Hugh Laurie

On this date in 1959, James Hugh Calum Laurie was born in Oxford, England. Laurie attended Eton College, where he competed in rowing, and later attended Cambridge University, where he studied anthropology. At Cambridge, Laurie joined Footlights, the student comedy society, where he met future collaborators Emma Thompson and Stephen Fry. He graduated in 1981 from Selwyn College with a degree in anthropology and archaeology.

After graduation he worked on a variety of comic television projects and had a recurring role in the third and fourth seasons of the popular sitcom “Blackadder” (1983-89). He and Fry wrote and starred in the sketch comedy series “A Bit of Fry and Laurie” (1987-95). Laurie also starred opposite Fry in the series “Jeeves and Wooster” (1990-93), adapted from P.G. Wodehouse‘s novels. (Laurie played the bumbling Bertie Wooster and Fry played the butler, Jeeves.)

Notable screen roles have included “Sense and Sensibility,” (1995) with Thompson and Imogen Stubbs, a frequent co-star. Laurie, whose father was a physician, is perhaps best known for his starring role on the U.S. drama series “House, M.D.” (2004-12). On “House” he played an infectious disease specialist and brilliant diagnostician. In a significant departure from the upper-class British characters he has played throughout most of his career, House has an American accent.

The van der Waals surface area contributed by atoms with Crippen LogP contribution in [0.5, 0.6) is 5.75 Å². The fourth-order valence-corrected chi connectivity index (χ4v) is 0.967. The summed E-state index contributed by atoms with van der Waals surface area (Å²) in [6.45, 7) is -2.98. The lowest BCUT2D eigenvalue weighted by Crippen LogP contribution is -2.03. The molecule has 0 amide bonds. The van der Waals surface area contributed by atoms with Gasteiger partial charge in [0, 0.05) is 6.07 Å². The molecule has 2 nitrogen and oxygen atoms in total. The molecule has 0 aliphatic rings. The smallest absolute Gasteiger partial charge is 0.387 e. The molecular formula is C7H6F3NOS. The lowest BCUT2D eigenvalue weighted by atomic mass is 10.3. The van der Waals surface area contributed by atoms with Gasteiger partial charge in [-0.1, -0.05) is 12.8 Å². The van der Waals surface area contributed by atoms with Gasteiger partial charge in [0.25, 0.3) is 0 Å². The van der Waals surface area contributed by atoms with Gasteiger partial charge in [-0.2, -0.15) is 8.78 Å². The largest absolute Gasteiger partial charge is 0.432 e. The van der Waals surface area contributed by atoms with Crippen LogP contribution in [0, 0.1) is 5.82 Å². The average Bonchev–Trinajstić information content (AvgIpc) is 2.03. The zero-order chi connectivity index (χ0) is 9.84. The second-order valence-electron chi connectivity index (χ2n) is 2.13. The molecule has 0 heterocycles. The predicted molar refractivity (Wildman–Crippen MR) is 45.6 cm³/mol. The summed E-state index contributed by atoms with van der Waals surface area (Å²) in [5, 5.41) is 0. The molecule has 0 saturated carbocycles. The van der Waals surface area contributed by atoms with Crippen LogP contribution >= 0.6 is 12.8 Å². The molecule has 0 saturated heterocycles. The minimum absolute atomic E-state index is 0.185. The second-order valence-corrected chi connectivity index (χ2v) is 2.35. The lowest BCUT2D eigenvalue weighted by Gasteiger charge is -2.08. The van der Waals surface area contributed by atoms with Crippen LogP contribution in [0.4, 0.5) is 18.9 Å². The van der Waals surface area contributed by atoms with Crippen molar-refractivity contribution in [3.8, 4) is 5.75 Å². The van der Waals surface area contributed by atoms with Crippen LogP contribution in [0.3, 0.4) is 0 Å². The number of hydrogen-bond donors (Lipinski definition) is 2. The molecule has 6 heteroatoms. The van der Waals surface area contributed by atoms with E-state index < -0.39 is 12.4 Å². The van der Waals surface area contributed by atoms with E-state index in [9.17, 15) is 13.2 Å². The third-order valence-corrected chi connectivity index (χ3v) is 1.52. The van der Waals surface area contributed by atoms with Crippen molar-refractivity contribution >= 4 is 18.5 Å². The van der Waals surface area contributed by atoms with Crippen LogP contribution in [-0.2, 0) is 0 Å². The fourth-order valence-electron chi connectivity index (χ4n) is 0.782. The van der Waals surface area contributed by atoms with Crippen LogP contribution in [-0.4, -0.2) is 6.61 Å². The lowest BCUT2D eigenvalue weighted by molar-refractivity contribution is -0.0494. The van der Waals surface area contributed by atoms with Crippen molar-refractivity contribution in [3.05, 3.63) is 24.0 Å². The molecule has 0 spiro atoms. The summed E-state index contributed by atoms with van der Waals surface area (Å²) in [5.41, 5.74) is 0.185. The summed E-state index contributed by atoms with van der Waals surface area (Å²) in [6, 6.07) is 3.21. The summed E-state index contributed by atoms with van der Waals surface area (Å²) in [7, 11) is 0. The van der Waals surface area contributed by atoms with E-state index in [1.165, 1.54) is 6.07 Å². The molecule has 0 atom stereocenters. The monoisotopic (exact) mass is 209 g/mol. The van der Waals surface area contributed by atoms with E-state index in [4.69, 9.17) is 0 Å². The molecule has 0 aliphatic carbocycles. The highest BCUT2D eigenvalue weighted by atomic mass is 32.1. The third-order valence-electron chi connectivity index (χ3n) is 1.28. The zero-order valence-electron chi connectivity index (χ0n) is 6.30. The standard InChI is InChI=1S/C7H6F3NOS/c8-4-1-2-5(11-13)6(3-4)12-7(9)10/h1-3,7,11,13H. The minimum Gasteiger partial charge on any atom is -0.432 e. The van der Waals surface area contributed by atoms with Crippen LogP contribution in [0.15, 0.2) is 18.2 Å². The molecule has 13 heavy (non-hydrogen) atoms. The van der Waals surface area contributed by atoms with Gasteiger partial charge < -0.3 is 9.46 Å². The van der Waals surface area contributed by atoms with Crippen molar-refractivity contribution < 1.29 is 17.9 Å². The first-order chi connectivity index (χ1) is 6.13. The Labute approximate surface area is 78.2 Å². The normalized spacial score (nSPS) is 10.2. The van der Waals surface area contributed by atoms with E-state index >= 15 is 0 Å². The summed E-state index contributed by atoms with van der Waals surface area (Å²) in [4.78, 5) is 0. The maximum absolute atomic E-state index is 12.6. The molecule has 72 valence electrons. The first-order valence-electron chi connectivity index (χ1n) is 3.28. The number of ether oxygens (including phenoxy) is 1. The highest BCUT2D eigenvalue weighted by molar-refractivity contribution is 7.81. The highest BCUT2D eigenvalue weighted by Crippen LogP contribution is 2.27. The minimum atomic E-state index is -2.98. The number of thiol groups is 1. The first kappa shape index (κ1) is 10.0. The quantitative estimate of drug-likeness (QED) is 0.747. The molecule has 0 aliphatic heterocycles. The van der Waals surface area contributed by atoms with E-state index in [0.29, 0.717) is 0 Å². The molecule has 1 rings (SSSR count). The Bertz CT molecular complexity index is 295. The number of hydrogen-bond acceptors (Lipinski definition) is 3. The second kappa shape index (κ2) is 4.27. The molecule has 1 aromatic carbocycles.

Laurie was raised Scottish Presbyterian and now identifies as an atheist. He once told The Times of London, “I admire the music, buildings and ethics of religion, but I come unstuck on the God thing.” (March 29, 2008) He and his wife, theater administrator Jo Green, have been married since 1989. They have three children. In 2011 he released an album of blues music recorded in New Orleans, entitled “Let Them Talk.” Laurie did vocals and piano on the album.

Freedom From Religion Foundation